2. 2.
    See Héctor Béjar, Las guerrillas de 1965: Balance y perspectiva (Lima: Ediciones PEISA, 1973).Google Scholar
  3. 3.
    Rodrigo Montoya, Capitalismo y neo-capitalismo en el Perú (Lima: Mosca Azul, 1980); Lino Quintanilla, Andahuaylas: La lucha por la tierra: Testimonio de un militante (Lima: Mosca Azul, 1981). Quintanilla is a former agronomist turned organizer who describes his experiences leading the land invasion movement in Andahuaylas. Rodrigo Sánchez, Tomas de tierras y conciencia política campesina (Lima: Instituto de Estudios Peruanos, 1981), provides an analysis of the same phenomenon.Google Scholar
  4. 7.
    Steve J. Stern, Peru’s Indian Peoples and the Challenge of Spanish Conquest: Huamanga to 1640 (Madison: University of Wisconsin Press, 1982), and Resistance, Rebellion, and Consciousness in the Andean Peasant World, 18th to 20th Centuries (Madison: University of Wisconsin Press, 1987). Florencia E. Mallon, “Nationalist and Antistate Coalitions in the War of the Pacific: Junín and Cajamarca, 1879–1902,” in Stern, Resistance, Rebellion, and Consciousness, pp. 232–280, and The Defense of Community in Peru’s Central Highlands: Peasant Struggle and Capitalist Transition, 1880–1940 (Princeton, NJ: Princeton University Press, 1987).Google Scholar
  5. 10.
    See Patrick Husson, “Guerre Indienne et Re volte Paysanne Dans la Province de Huanta (Peru),” Theses Université, Pans IV, Sorbonne, 1983.Google Scholar
  6. 11.
    In an interview with Raúl González, “De como Lumbreras entiende al Perú de Sendero,” Quehacer, 42, 1986, pp. 34–43Google Scholar
  7. 12.
    Orin Starn, “Missing the Revolution: Anthropologists and the War in Peru,” Cultural Anthropology, 6:1, 1990, pp. 63–91. He rightly criticizes the anthropology of the 1960s and 1970s as “andeanism.” However, Starn cites selectively from the working paper version of this chapter to argue that “many Chuschinos and other Andean peasants proved ready to embrace the concept of revolution,” (p. 80) even though my early draft clearly states the opposite. While Starn selectively quotes from the paper, he leaves out the relevant fact, which I discuss at length, that Chuschinos requested that a police post be established in the community. They did not embrace the concept of revolution; rather, they initially supported Sendero in killing old enemies, then withdrew their support when SL tried to impose new structures.Google Scholar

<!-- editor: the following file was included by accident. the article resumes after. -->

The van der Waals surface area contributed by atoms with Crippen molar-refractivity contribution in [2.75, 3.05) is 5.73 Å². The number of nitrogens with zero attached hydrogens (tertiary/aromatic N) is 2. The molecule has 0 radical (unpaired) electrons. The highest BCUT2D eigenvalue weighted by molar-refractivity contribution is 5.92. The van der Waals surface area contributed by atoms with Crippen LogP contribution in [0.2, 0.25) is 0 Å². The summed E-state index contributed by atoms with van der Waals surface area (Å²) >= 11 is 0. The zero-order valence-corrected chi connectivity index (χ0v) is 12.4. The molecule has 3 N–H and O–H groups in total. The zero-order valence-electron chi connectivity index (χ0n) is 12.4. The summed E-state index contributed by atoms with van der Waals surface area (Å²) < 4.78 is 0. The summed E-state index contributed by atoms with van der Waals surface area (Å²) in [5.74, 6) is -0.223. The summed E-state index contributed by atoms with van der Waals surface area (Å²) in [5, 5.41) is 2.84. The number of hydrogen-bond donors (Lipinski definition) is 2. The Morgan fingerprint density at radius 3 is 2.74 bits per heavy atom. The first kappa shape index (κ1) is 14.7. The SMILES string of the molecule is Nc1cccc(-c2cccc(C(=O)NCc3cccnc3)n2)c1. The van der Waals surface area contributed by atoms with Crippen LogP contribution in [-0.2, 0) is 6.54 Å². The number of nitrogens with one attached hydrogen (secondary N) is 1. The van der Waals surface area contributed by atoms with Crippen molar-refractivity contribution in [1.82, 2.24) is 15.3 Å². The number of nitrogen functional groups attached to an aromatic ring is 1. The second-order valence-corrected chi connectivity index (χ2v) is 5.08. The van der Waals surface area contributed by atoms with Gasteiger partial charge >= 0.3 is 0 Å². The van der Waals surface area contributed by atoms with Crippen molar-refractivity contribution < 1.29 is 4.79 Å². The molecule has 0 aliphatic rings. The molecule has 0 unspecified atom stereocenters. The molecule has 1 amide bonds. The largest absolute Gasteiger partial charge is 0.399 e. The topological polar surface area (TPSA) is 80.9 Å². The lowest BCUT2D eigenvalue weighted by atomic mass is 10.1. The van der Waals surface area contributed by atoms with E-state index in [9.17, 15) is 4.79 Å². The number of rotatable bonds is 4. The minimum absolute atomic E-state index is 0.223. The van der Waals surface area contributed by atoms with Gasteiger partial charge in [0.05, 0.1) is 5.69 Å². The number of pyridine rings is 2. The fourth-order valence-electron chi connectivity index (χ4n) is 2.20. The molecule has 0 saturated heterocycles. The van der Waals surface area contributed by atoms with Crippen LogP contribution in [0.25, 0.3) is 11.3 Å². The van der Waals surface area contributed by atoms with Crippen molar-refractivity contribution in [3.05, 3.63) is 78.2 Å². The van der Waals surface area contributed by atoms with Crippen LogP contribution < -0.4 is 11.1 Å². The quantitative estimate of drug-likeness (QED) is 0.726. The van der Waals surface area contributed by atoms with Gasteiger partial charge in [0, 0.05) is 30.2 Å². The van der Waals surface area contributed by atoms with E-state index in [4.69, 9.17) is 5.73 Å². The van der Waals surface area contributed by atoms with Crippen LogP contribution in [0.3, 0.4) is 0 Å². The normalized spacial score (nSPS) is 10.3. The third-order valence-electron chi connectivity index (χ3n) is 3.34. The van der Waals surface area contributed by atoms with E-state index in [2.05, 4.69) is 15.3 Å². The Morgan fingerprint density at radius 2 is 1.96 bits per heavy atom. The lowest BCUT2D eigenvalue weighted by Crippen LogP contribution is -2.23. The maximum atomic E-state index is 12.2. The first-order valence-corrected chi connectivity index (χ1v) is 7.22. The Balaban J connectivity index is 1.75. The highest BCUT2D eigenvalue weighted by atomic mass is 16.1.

8. 13.
    Cynthia McClintock, “Why Peru’s Alán García Is a Man on the Move,” LASA Forum, 16:4, Winter 1986, pp. 9–12.Google Scholar
  9. 16.
    Billie Jean Isbell and Fredy Roncalla, “The Ontogenesis of Metaphor: Riddle Games Among Quechua Speakers Seen as Cognitive Discovery Procedures,” Journal of Latin American Lore, 3:1, 1977, pp. 19–49.Google Scholar
  10. 17.
    DESCO, Violencia política en el Perú 1980–1988 (Lima: DESCO, 1989), p. 75.Google Scholar
  11. 18.
    Ibid., p. 83.Google Scholar
  12. 19.
    Carlos Iván Degregori, “A Dwarf Star,” NACLA Report on the Americas, 24:4, December 1990–January 1991, p. 14.Google Scholar
  13. 20.
    Billie Jean Isbell, To Defend Ourselves, 2nd Edition (Prospect Heights, IL: Waveland Press, 1985), pp. 228–237.Google Scholar
  14. 24.
    Juan Ansión, Pishtacos de verdugos a sacaojos (Lima: Tarea, Asociación de Publicaciones Educativas, 1989). In this edited collection of new versions of ñaqa and pishtaco tales, several recount how the pishtacos now work for the military who have been sent by President García to rob body fat to send it to creditors to pay the foreign debt.Google Scholar
  15. 27.
    Catherine J. Allen has discussed the concepts of time of an Andean community in the Cuzco region in The Hold Life Has (Washington, D.C.: Smithsonian Press, 1988).Google Scholar

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© David Scott Palmer 1994

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  • Billie Jean Isbell